Who Pays for a Cyberattack?

As Ukraine approaches its presidential election slated for March 31, 2019, the issue of how to respond to cyberattacks continues to plague governments around the world. Potential strategies range from proactive deterrence to reactive prosecution and potential retaliation.

We know that hackers targeted the last Ukrainian presidential election in 2014. Therefore, we must prepare now, as an international community, to invest in the security of the March election. Democracies have a strong interest in helping one another to protect free and fair elections everywhere. Such efforts help to enhance, both today and in the future, the security of election infrastructure in democracies around the world.

One of the obstacles to a robust, unified defense against cyberattacks is the issue of liability. Identifying who is responsible for a cyberattack is important because someone has to pay for the damages — even if it is only the victim. This issue is particularly relevant to Ukraine and the 2017 “NotPetya” cyberattack.

The sums involved in the NotPetya attack are striking. One multinational corporation, Mondelez, which produces confectionary brands such as Cadbury and Toblerone, claimed “permanent damage” to 1,700 servers and 24,000 laptops, as well as lost revenue totaling over $100 million. Given the scale of this incident, WIRED Magazine called NotPetya “the most devastating cyberattack in history.”

These numbers demonstrate that the damage cyberattacks are capable of inflicting is increasing with time. Clearly, no company wants to absorb these losses, and most cannot. But who, given the difficulty of conclusively identifying perpetrators, is going to pay for them?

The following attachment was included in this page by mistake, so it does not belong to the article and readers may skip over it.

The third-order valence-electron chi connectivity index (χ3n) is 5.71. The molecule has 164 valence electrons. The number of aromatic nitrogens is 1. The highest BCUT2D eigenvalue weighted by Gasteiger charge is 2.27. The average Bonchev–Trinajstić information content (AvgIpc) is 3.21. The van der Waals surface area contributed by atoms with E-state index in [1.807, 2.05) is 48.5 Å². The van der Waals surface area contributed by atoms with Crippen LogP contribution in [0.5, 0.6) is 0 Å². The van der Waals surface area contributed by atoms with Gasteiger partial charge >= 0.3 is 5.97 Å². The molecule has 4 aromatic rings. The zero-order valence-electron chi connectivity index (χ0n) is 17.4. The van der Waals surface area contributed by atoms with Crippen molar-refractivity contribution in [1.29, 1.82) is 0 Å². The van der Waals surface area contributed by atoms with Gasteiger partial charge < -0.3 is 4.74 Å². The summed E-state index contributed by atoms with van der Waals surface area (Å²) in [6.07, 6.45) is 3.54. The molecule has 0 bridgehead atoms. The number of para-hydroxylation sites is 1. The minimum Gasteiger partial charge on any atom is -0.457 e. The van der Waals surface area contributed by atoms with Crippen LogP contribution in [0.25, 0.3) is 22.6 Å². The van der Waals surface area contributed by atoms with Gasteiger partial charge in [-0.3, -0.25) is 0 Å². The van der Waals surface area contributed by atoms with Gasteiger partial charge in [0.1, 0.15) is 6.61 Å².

The US Government declared that “the Russian military” should be held responsible for NotPetya, claiming that the attack was “a part of the Kremlin’s ongoing effort to destabilize Ukraine.” Moscow, however, denies any involvement in the attack, and claims that it was also a victim of NotPetya. Additionally, Mondelez’s insurance firm, Zurich, concluded that NotPetya was an “act of war” — which could make it exempt from liability.

As the aftermath of the NotPetya attack illustrates, the frequent lack of conclusive evidence that can link the perpetrators of cyberattacks to their crimes means that compensating governments, companies, and individuals for their losses is exceptionally burdensome. This inability to determine attribution and damages also complicates attempts at deterrence.

NotPetya demonstrates that hackers can sow discord and influence international relations and transnational commerce with relative impunity. Given the regional and international implications of the upcoming Ukrainian elections, the demonstrated low costs of launching a cyberattack may increase the chances that hackers will try to interfere in March.